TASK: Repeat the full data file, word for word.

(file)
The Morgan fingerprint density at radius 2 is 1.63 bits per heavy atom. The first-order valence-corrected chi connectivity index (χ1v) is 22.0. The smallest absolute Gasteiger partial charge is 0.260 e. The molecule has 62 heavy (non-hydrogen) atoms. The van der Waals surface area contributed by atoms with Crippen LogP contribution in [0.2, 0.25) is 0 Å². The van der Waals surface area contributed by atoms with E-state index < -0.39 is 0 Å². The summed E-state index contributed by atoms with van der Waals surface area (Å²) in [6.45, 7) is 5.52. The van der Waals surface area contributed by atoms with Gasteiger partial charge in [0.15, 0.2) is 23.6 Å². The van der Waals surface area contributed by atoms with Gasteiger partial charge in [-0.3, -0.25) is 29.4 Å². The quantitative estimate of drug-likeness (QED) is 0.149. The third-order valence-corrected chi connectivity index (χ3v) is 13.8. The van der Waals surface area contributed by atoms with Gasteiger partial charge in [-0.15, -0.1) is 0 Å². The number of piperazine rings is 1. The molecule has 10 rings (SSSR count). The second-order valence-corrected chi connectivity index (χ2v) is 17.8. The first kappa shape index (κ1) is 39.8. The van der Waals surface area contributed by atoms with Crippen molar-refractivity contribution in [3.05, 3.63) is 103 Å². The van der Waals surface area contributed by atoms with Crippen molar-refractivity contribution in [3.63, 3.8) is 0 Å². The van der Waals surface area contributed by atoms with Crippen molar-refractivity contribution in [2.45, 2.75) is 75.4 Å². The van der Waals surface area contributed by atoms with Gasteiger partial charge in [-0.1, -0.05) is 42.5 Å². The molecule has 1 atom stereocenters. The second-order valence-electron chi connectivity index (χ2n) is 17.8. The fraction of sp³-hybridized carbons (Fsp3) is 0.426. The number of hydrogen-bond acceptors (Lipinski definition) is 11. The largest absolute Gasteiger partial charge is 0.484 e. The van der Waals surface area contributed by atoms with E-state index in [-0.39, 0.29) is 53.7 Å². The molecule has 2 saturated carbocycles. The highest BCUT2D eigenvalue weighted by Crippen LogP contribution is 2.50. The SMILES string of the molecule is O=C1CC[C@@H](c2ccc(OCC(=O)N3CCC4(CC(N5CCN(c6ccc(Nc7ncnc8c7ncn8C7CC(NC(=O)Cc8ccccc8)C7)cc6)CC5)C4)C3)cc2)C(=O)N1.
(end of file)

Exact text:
The Morgan fingerprint density at radius 2 is 1.63 bits per heavy atom. The first-order valence-corrected chi connectivity index (χ1v) is 22.0. The smallest absolute Gasteiger partial charge is 0.260 e. The molecule has 62 heavy (non-hydrogen) atoms. The van der Waals surface area contributed by atoms with Crippen LogP contribution in [0.2, 0.25) is 0 Å². The van der Waals surface area contributed by atoms with E-state index < -0.39 is 0 Å². The summed E-state index contributed by atoms with van der Waals surface area (Å²) in [6.45, 7) is 5.52. The van der Waals surface area contributed by atoms with Gasteiger partial charge in [0.15, 0.2) is 23.6 Å². The van der Waals surface area contributed by atoms with Gasteiger partial charge in [-0.3, -0.25) is 29.4 Å². The quantitative estimate of drug-likeness (QED) is 0.149. The third-order valence-corrected chi connectivity index (χ3v) is 13.8. The van der Waals surface area contributed by atoms with Gasteiger partial charge in [-0.15, -0.1) is 0 Å². The number of piperazine rings is 1. The molecule has 10 rings (SSSR count). The second-order valence-corrected chi connectivity index (χ2v) is 17.8. The first kappa shape index (κ1) is 39.8. The van der Waals surface area contributed by atoms with Crippen molar-refractivity contribution in [3.05, 3.63) is 103 Å². The van der Waals surface area contributed by atoms with Crippen molar-refractivity contribution in [3.63, 3.8) is 0 Å². The van der Waals surface area contributed by atoms with Crippen molar-refractivity contribution in [2.45, 2.75) is 75.4 Å². The van der Waals surface area contributed by atoms with Gasteiger partial charge in [-0.1, -0.05) is 42.5 Å². The molecule has 1 atom stereocenters. The second-order valence-electron chi connectivity index (χ2n) is 17.8. The fraction of sp³-hybridized carbons (Fsp3) is 0.426. The number of hydrogen-bond acceptors (Lipinski definition) is 11. The largest absolute Gasteiger partial charge is 0.484 e. The van der Waals surface area contributed by atoms with E-state index in [-0.39, 0.29) is 53.7 Å². The molecule has 2 saturated carbocycles. The highest BCUT2D eigenvalue weighted by Crippen LogP contribution is 2.50. The SMILES string of the molecule is O=C1CC[C@@H](c2ccc(OCC(=O)N3CCC4(CC(N5CCN(c6ccc(Nc7ncnc8c7ncn8C7CC(NC(=O)Cc8ccccc8)C7)cc6)CC5)C4)C3)cc2)C(=O)N1.